What is unemployment by zaz58402

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									What is unemployment?

Official unemployment rates are based on
 a survey by the bureau of labor Statistics
 of 50,000 households
survey places people in one of 3
 categories
  employed
  unemployed
  not in labor force
Who is employed ?

 Any work for profit during survey week:
   full time
   temporary
   part time
 Anyone with a job but not working during survey week
  because of:
   vacation
   illness
   maternity or paternity leave
   involved in an industrial dispute
Who is Unemployed?

Don’t have a job during survey week
Actively looking for work
Currently available for work
Who is not in the Labor
Force?

people without a job and not looking for
 one
  retired
  disable
  under 16
  frustrated
Measuring unemployment

problems with the current measurement
  Are they actually looking for work?
  How available are they? Won’t accept jobs
   beneath them.
  Frustrated job searchers
  don’t respond to survey
Unemployment today

The bureau’s weekly survey isn’t perfect
 and may actually underestimate the
 numbers, but it is consistent and can
 provide helpful information.
bureau of labor statistics
Unemployment to the
economist

failure of the markets to clear
  someone who is willing to work at the going
   wage cannot find work. HOW?
     Wages are above market clearing
        • price floors - the quantity supplied of labor is greater
          than the quantity demanded
Why don’t wages seek
equilibrium?

Lower wages can lead to less demand for
 jobs, less production and a recession
minimum wage laws
unions
Why is Unemployment
bad? Or is it?

Harms individual who is unemployed
Reduces the size of the economic pie
 ( unemployed workers not contributing)
raises the need for government spending
 on welfare and social programs.
  A 1% reduction in unemployment would add
   $80 billion dollars to the US economy
History of unemployment in the U.S. A better
way to understand causes, solutions and
effects


  relatively low from 1950’s to 1970’s
  raise in 1970’s to a peak in 1982
  back to early ranges of 4% - 5%
    Historical unemployment from the Bureau of
     labor statistics
History of unemployment
in Western Europe

1970’s & 1980’s rise in unemployment like
 the U.S. but never came back down.
Why does unemployment in Western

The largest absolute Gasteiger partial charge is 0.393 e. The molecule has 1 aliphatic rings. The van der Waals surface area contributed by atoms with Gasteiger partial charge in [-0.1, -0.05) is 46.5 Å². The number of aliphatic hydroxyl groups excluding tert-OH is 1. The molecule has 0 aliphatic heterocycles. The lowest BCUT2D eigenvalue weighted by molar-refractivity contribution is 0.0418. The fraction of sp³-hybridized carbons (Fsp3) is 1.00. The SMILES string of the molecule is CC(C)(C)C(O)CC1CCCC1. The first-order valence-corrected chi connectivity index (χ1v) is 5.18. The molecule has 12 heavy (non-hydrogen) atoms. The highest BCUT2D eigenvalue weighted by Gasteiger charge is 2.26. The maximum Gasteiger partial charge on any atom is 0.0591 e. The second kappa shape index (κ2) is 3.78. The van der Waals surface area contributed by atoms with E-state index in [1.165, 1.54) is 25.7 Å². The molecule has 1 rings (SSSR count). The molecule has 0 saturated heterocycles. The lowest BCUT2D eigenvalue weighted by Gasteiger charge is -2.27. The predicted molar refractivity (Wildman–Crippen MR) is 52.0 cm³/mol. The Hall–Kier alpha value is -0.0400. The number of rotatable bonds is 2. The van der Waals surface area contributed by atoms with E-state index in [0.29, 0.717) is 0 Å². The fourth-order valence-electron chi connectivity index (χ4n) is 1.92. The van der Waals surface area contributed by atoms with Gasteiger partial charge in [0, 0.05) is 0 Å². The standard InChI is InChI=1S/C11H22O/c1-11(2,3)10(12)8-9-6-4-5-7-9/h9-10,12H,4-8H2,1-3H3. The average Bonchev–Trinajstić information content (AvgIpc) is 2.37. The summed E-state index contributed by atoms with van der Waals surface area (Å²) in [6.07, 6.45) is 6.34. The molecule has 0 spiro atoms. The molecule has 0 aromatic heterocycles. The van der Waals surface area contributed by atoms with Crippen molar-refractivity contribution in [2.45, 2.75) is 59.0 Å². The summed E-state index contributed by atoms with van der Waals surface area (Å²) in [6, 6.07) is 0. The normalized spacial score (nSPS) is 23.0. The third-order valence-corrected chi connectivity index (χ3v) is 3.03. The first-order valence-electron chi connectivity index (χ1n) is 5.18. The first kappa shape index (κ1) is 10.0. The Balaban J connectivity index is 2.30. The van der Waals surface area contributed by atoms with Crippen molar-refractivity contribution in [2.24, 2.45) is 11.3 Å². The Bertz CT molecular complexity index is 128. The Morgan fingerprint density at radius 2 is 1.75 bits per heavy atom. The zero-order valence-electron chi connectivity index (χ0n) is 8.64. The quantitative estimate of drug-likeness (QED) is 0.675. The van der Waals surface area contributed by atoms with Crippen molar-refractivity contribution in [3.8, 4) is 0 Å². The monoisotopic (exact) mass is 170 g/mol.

Europe remain high today?
To better understand we need to look at
 the different types of Unemployment
  Frictional unemployment
  Structural Unemployment
  Cyclical Unemployment
Frictional Unemployment

unemployment that results form
 fluctuations of individual firms a market
 economy
  firms succeed and fail in the market system
     1%-2% unemployment
     cannot be eliminated
     government can shorten duration with job search
      and relocation efforts
Structural Unemployment

laws and regulations which discourage
 workers form working or employers from
 employing
  rules prohibiting layoffs
  taxes on employment
  generous welfare & unemployment benefits
  Solution- balance social programs &
   employment
Cyclical Unemployment

 unemployment resulting from many
 businesses having a decrease in demand
 or a recessions or depressions in the
 economy.
  Low demand = low employment
  solution - government create demand
   through spending and tax relief
Unemployment in Western
Europe

Western Europe has generous welfare &
 unemployment programs
  many economists feel these programs have
   created a generation of structurally
   unemployed.
    No work but money & health care
Jobs or good jobs at good
wages?

Western Europe Vs. the U.S
  western Europe = high unemployment
    good jobs
    high wages
    generous welfare and unemployment benefits
  U.S. = low unemployment
    lower wages & more incentive to work.
Wages and Unemployment

in a market economy wages are based on
 productivity.
  If the wage in below worker productivity
    finds a new job
    employer increases pay to keep
  If wages are above worker productivity
    firm goes bankrupt
    fired or laid off
    salary cut

								
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